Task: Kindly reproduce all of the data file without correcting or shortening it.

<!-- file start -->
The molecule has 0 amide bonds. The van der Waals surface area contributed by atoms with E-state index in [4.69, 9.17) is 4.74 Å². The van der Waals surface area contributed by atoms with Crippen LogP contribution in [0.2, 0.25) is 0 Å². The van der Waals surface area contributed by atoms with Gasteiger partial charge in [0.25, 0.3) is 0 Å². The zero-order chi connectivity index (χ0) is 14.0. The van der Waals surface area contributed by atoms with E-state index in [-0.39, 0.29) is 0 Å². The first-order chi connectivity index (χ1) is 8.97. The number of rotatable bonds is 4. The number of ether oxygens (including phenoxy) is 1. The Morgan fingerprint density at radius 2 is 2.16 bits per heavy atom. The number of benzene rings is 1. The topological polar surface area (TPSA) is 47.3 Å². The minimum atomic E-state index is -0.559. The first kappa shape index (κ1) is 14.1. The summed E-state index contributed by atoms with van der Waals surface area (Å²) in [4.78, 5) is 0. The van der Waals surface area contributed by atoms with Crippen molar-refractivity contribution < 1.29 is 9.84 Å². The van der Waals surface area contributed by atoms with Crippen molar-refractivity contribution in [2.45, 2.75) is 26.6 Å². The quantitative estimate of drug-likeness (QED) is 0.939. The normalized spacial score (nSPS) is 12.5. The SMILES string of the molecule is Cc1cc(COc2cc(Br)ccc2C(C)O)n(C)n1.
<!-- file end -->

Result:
The molecule has 0 amide bonds. The van der Waals surface area contributed by atoms with E-state index in [4.69, 9.17) is 4.74 Å². The van der Waals surface area contributed by atoms with Crippen LogP contribution in [0.2, 0.25) is 0 Å². The van der Waals surface area contributed by atoms with Gasteiger partial charge in [0.25, 0.3) is 0 Å². The zero-order chi connectivity index (χ0) is 14.0. The van der Waals surface area contributed by atoms with E-state index in [-0.39, 0.29) is 0 Å². The first-order chi connectivity index (χ1) is 8.97. The number of rotatable bonds is 4. The number of ether oxygens (including phenoxy) is 1. The Morgan fingerprint density at radius 2 is 2.16 bits per heavy atom. The number of benzene rings is 1. The topological polar surface area (TPSA) is 47.3 Å². The minimum atomic E-state index is -0.559. The first kappa shape index (κ1) is 14.1. The summed E-state index contributed by atoms with van der Waals surface area (Å²) in [4.78, 5) is 0. The van der Waals surface area contributed by atoms with Crippen molar-refractivity contribution < 1.29 is 9.84 Å². The van der Waals surface area contributed by atoms with Crippen molar-refractivity contribution in [2.45, 2.75) is 26.6 Å². The quantitative estimate of drug-likeness (QED) is 0.939. The normalized spacial score (nSPS) is 12.5. The SMILES string of the molecule is Cc1cc(COc2cc(Br)ccc2C(C)O)n(C)n1.